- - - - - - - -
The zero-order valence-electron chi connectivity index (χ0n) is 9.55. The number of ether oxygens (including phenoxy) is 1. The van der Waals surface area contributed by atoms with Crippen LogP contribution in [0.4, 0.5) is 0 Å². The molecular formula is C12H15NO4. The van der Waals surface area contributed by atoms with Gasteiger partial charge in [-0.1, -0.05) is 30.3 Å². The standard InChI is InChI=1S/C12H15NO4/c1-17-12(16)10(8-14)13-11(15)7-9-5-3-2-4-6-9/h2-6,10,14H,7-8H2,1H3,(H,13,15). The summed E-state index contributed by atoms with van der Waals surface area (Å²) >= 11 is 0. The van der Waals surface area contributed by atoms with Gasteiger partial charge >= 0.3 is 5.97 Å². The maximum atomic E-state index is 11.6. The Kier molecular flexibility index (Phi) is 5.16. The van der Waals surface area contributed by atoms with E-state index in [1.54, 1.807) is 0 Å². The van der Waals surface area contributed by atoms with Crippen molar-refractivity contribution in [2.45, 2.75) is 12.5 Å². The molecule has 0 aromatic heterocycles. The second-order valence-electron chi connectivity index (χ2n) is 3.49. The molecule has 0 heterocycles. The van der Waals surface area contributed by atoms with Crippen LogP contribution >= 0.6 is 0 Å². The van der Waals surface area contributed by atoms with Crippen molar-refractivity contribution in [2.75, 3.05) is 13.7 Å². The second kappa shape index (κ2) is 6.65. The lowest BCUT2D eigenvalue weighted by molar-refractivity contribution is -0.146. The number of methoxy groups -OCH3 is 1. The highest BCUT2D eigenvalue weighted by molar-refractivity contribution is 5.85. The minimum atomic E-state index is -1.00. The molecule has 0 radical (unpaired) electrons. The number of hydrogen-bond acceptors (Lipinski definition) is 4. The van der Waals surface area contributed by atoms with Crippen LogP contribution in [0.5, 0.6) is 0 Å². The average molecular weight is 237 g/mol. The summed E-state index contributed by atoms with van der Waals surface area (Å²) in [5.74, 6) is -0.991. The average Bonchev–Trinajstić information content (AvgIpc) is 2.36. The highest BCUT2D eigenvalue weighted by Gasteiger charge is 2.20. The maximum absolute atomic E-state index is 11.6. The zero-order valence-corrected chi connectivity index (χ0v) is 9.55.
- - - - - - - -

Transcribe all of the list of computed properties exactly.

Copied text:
The zero-order valence-electron chi connectivity index (χ0n) is 9.55. The number of ether oxygens (including phenoxy) is 1. The van der Waals surface area contributed by atoms with Crippen LogP contribution in [0.4, 0.5) is 0 Å². The molecular formula is C12H15NO4. The van der Waals surface area contributed by atoms with Gasteiger partial charge in [-0.1, -0.05) is 30.3 Å². The standard InChI is InChI=1S/C12H15NO4/c1-17-12(16)10(8-14)13-11(15)7-9-5-3-2-4-6-9/h2-6,10,14H,7-8H2,1H3,(H,13,15). The summed E-state index contributed by atoms with van der Waals surface area (Å²) >= 11 is 0. The van der Waals surface area contributed by atoms with Gasteiger partial charge >= 0.3 is 5.97 Å². The maximum atomic E-state index is 11.6. The Kier molecular flexibility index (Phi) is 5.16. The van der Waals surface area contributed by atoms with E-state index in [1.54, 1.807) is 0 Å². The van der Waals surface area contributed by atoms with Crippen molar-refractivity contribution in [2.45, 2.75) is 12.5 Å². The molecule has 0 aromatic heterocycles. The second-order valence-electron chi connectivity index (χ2n) is 3.49. The molecule has 0 heterocycles. The van der Waals surface area contributed by atoms with Crippen LogP contribution >= 0.6 is 0 Å². The van der Waals surface area contributed by atoms with Crippen molar-refractivity contribution in [2.75, 3.05) is 13.7 Å². The second kappa shape index (κ2) is 6.65. The lowest BCUT2D eigenvalue weighted by molar-refractivity contribution is -0.146. The number of methoxy groups -OCH3 is 1. The highest BCUT2D eigenvalue weighted by molar-refractivity contribution is 5.85. The minimum atomic E-state index is -1.00. The molecule has 0 radical (unpaired) electrons. The number of hydrogen-bond acceptors (Lipinski definition) is 4. The van der Waals surface area contributed by atoms with Crippen LogP contribution in [0.5, 0.6) is 0 Å². The average molecular weight is 237 g/mol. The summed E-state index contributed by atoms with van der Waals surface area (Å²) in [5.74, 6) is -0.991. The average Bonchev–Trinajstić information content (AvgIpc) is 2.36. The highest BCUT2D eigenvalue weighted by Gasteiger charge is 2.20. The maximum absolute atomic E-state index is 11.6. The zero-order valence-corrected chi connectivity index (χ0v) is 9.55.